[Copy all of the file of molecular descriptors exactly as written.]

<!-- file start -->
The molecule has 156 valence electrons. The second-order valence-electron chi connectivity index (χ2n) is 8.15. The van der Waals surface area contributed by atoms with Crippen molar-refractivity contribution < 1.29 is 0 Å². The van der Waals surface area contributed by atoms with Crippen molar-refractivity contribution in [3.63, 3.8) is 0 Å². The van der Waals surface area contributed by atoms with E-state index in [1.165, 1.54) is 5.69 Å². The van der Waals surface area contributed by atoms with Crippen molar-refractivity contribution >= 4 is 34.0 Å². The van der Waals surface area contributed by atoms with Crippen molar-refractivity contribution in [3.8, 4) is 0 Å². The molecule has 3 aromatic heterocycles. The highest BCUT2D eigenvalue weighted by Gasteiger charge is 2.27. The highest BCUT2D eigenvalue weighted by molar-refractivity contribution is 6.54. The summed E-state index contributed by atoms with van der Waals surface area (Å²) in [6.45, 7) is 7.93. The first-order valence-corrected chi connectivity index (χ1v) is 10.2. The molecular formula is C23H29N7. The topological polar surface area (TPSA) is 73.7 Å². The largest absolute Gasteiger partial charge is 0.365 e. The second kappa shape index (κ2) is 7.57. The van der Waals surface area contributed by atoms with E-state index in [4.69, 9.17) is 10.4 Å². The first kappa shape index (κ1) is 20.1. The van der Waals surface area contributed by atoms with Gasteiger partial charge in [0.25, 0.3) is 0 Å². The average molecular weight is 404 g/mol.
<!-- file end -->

The molecule has 156 valence electrons. The second-order valence-electron chi connectivity index (χ2n) is 8.15. The van der Waals surface area contributed by atoms with Crippen molar-refractivity contribution < 1.29 is 0 Å². The van der Waals surface area contributed by atoms with Crippen molar-refractivity contribution in [3.63, 3.8) is 0 Å². The van der Waals surface area contributed by atoms with E-state index in [1.165, 1.54) is 5.69 Å². The van der Waals surface area contributed by atoms with Crippen molar-refractivity contribution >= 4 is 34.0 Å². The van der Waals surface area contributed by atoms with Crippen molar-refractivity contribution in [3.8, 4) is 0 Å². The molecule has 3 aromatic heterocycles. The highest BCUT2D eigenvalue weighted by Gasteiger charge is 2.27. The highest BCUT2D eigenvalue weighted by molar-refractivity contribution is 6.54. The summed E-state index contributed by atoms with van der Waals surface area (Å²) in [6.45, 7) is 7.93. The first-order valence-corrected chi connectivity index (χ1v) is 10.2. The molecular formula is C23H29N7. The topological polar surface area (TPSA) is 73.7 Å². The largest absolute Gasteiger partial charge is 0.365 e. The second kappa shape index (κ2) is 7.57. The van der Waals surface area contributed by atoms with E-state index in [4.69, 9.17) is 10.4 Å². The first kappa shape index (κ1) is 20.1. The van der Waals surface area contributed by atoms with Gasteiger partial charge in [0.25, 0.3) is 0 Å². The average molecular weight is 404 g/mol.